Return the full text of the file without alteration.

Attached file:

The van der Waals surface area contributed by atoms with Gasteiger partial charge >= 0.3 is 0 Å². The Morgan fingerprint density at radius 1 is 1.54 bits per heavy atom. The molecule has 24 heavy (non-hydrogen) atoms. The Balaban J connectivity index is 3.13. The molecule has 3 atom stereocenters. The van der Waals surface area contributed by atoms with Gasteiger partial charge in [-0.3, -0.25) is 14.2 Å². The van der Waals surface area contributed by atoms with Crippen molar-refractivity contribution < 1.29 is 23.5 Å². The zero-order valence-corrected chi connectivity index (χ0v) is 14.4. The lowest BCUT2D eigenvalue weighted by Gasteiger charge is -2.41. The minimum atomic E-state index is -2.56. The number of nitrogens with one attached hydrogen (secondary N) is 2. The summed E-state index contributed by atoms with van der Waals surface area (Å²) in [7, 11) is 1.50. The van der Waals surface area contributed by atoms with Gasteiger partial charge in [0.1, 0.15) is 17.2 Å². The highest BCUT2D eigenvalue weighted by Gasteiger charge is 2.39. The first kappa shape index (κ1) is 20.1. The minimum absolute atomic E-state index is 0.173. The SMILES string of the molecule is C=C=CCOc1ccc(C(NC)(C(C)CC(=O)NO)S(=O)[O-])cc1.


The van der Waals surface area contributed by atoms with Gasteiger partial charge >= 0.3 is 0 Å². The Morgan fingerprint density at radius 1 is 1.54 bits per heavy atom. The molecule has 24 heavy (non-hydrogen) atoms. The Balaban J connectivity index is 3.13. The molecule has 3 atom stereocenters. The van der Waals surface area contributed by atoms with Gasteiger partial charge in [-0.3, -0.25) is 14.2 Å². The van der Waals surface area contributed by atoms with Crippen molar-refractivity contribution < 1.29 is 23.5 Å². The zero-order valence-corrected chi connectivity index (χ0v) is 14.4. The lowest BCUT2D eigenvalue weighted by Gasteiger charge is -2.41. The minimum atomic E-state index is -2.56. The number of nitrogens with one attached hydrogen (secondary N) is 2. The summed E-state index contributed by atoms with van der Waals surface area (Å²) in [7, 11) is 1.50. The van der Waals surface area contributed by atoms with Gasteiger partial charge in [0.1, 0.15) is 17.2 Å². The highest BCUT2D eigenvalue weighted by Gasteiger charge is 2.39. The first kappa shape index (κ1) is 20.1. The minimum absolute atomic E-state index is 0.173. The SMILES string of the molecule is C=C=CCOc1ccc(C(NC)(C(C)CC(=O)NO)S(=O)[O-])cc1.